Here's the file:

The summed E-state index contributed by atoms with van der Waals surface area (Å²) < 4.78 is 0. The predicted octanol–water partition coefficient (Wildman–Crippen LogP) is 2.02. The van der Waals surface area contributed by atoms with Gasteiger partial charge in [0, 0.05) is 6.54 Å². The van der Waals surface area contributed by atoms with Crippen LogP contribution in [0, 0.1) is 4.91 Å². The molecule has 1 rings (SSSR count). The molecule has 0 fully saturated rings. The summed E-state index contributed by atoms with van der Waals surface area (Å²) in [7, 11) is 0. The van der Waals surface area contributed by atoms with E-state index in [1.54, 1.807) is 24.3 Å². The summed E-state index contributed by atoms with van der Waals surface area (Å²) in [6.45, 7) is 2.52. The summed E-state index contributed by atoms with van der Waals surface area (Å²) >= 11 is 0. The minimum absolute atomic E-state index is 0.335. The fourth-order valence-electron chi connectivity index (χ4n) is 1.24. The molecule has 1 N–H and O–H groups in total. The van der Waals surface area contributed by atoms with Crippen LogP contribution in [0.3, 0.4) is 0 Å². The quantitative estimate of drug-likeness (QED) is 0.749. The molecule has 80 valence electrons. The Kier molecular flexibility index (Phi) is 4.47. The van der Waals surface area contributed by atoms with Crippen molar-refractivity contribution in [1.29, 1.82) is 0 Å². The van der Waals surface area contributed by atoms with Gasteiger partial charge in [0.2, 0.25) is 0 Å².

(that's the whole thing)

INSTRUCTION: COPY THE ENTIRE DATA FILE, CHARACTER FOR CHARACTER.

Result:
The summed E-state index contributed by atoms with van der Waals surface area (Å²) < 4.78 is 0. The predicted octanol–water partition coefficient (Wildman–Crippen LogP) is 2.02. The van der Waals surface area contributed by atoms with Gasteiger partial charge in [0, 0.05) is 6.54 Å². The van der Waals surface area contributed by atoms with Crippen LogP contribution in [0, 0.1) is 4.91 Å². The molecule has 1 rings (SSSR count). The molecule has 0 fully saturated rings. The summed E-state index contributed by atoms with van der Waals surface area (Å²) in [7, 11) is 0. The van der Waals surface area contributed by atoms with E-state index in [1.54, 1.807) is 24.3 Å². The summed E-state index contributed by atoms with van der Waals surface area (Å²) in [6.45, 7) is 2.52. The summed E-state index contributed by atoms with van der Waals surface area (Å²) >= 11 is 0. The minimum absolute atomic E-state index is 0.335. The fourth-order valence-electron chi connectivity index (χ4n) is 1.24. The molecule has 1 N–H and O–H groups in total. The van der Waals surface area contributed by atoms with Crippen LogP contribution in [0.3, 0.4) is 0 Å². The quantitative estimate of drug-likeness (QED) is 0.749. The molecule has 80 valence electrons. The Kier molecular flexibility index (Phi) is 4.47. The van der Waals surface area contributed by atoms with Crippen molar-refractivity contribution in [1.29, 1.82) is 0 Å². The van der Waals surface area contributed by atoms with Gasteiger partial charge in [0.2, 0.25) is 0 Å².